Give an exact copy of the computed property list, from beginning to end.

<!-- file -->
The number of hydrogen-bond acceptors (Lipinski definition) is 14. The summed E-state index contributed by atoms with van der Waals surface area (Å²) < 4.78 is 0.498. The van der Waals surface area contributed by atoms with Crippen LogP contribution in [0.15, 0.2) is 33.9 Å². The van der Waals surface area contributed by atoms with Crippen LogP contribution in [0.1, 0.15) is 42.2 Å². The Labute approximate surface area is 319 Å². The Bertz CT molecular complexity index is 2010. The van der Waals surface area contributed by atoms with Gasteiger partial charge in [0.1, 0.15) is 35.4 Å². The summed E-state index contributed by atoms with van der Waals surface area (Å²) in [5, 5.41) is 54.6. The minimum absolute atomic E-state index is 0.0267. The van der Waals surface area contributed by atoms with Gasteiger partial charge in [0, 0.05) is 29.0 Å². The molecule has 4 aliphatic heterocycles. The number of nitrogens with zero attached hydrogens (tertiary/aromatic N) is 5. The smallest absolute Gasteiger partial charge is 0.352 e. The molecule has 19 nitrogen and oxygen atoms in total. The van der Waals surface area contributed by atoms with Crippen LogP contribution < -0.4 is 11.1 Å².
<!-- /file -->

The number of hydrogen-bond acceptors (Lipinski definition) is 14. The summed E-state index contributed by atoms with van der Waals surface area (Å²) < 4.78 is 0.498. The van der Waals surface area contributed by atoms with Crippen LogP contribution in [0.15, 0.2) is 33.9 Å². The van der Waals surface area contributed by atoms with Crippen LogP contribution in [0.1, 0.15) is 42.2 Å². The Labute approximate surface area is 319 Å². The Bertz CT molecular complexity index is 2010. The van der Waals surface area contributed by atoms with Gasteiger partial charge in [0.1, 0.15) is 35.4 Å². The summed E-state index contributed by atoms with van der Waals surface area (Å²) in [5, 5.41) is 54.6. The minimum absolute atomic E-state index is 0.0267. The van der Waals surface area contributed by atoms with Gasteiger partial charge in [0, 0.05) is 29.0 Å². The molecule has 4 aliphatic heterocycles. The number of nitrogens with zero attached hydrogens (tertiary/aromatic N) is 5. The smallest absolute Gasteiger partial charge is 0.352 e. The molecule has 19 nitrogen and oxygen atoms in total. The van der Waals surface area contributed by atoms with Crippen LogP contribution < -0.4 is 11.1 Å².